Criterion’s release of Felipe Cazals’ Canoa: A Shameful Memory (1976) makes available a key film in Mexican cinema history. A devastating depiction of political violence, the film uses radical techniques to deconstruct a brutal incident which actually occurred in the small town of San Miguel Canoa in 1968.
Criterion’s new Blu-ray release showcases Andrew Haigh’s 45 Years (2015), a subtle character study with career-best performances from Charlotte Rampling and Tom Courtenay as a married couple whose settled lives are disrupted by an event which predates their relationship.
Criterion have released a gorgeous restoration of Ermanno Olmi’s 1978 masterpiece The Tree of Wooden Clogs, supplementing this immersive epic of 19th Century peasant life with several epics which explore the origins of the project and Olmi’s methods of working with his remarkable non-professional cast.
Criterion resurrects an important American independent film with a stunning Blu-ray of Jack Garfein’s Something Wild (1961), a showcase for members of the Actors Studio and the Method.
Laurie Anderson’s Heart of a Dog (2015) is a charming, discursive, ultimately deeply moving exploration of death, loss, grief and life. Criterion’s Blu-ray edition provides an illuminating conversation with the filmmaker about her art, her career, and her experience of life.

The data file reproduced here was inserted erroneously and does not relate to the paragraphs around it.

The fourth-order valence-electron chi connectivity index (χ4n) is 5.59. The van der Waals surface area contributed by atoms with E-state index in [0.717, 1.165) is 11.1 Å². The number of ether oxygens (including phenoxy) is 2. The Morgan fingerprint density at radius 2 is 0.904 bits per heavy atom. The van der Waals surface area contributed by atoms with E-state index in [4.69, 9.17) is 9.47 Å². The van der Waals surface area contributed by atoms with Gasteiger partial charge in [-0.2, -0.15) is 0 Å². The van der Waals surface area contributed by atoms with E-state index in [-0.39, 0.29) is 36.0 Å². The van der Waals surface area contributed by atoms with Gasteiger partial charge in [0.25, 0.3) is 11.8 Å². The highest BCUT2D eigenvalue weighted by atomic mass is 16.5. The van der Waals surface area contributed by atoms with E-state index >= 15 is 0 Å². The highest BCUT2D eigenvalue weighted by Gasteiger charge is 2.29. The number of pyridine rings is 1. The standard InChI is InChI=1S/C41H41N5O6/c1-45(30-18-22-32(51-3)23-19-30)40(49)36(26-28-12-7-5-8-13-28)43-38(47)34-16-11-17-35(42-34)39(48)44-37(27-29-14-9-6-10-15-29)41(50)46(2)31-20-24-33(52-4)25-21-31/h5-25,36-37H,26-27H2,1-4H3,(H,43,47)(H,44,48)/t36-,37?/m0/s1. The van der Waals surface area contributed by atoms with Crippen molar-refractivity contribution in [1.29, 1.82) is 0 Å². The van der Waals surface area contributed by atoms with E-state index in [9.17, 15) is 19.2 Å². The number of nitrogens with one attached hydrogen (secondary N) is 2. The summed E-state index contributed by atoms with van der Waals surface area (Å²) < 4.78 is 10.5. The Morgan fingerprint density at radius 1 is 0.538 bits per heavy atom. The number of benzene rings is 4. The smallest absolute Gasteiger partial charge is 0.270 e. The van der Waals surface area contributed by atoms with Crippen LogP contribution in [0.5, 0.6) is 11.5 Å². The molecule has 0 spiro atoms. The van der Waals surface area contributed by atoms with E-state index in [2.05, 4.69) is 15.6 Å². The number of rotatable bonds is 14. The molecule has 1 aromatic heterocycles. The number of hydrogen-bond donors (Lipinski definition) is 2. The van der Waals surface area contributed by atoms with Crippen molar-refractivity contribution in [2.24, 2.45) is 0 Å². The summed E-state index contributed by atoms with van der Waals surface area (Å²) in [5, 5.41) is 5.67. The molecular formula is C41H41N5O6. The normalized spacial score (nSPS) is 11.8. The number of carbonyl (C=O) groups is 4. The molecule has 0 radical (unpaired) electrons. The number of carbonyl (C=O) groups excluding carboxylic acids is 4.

Criterion’s Blu-ray release of One-Eyed Jacks is one of the disk highlights of the year, its restored image and sound confirming this great western’s stature. Marlon Brando’s sole directing effort is a key transitional moment between the traditional western and the national myth it represented and the modern deconstruction of that myth by filmmakers like Sam Peckinpah and Arthur Penn.
Robert Altman’s masterpiece, McCabe & Mrs. Miller (1971), finally gets a worthy disk release. Criterion gives us a wonderful transfer along with almost three hours of informative supplements.
Criterion release a subtle masterpiece of Spanish cinema in Luis Garcia Berlanga’s The Executioner (1963), a dark critique of life under the Franco regime disguised as a domestic comedy.
Criterion releases some high-end trash with an extras-packed edition of Valley of the Dolls, and a collection of journalistic reviews by Graham Greene offers interesting insights into movies in the ’30s.
Criterion’s new Blu-ray of Kenji Mizoguchi’s The Story of the Last Chrysanthemum (1939) makes available one of the earliest masterpieces by this great Japanese director; although the film shows its age, the director’s remarkable technique of long takes and composition in depth is impressive.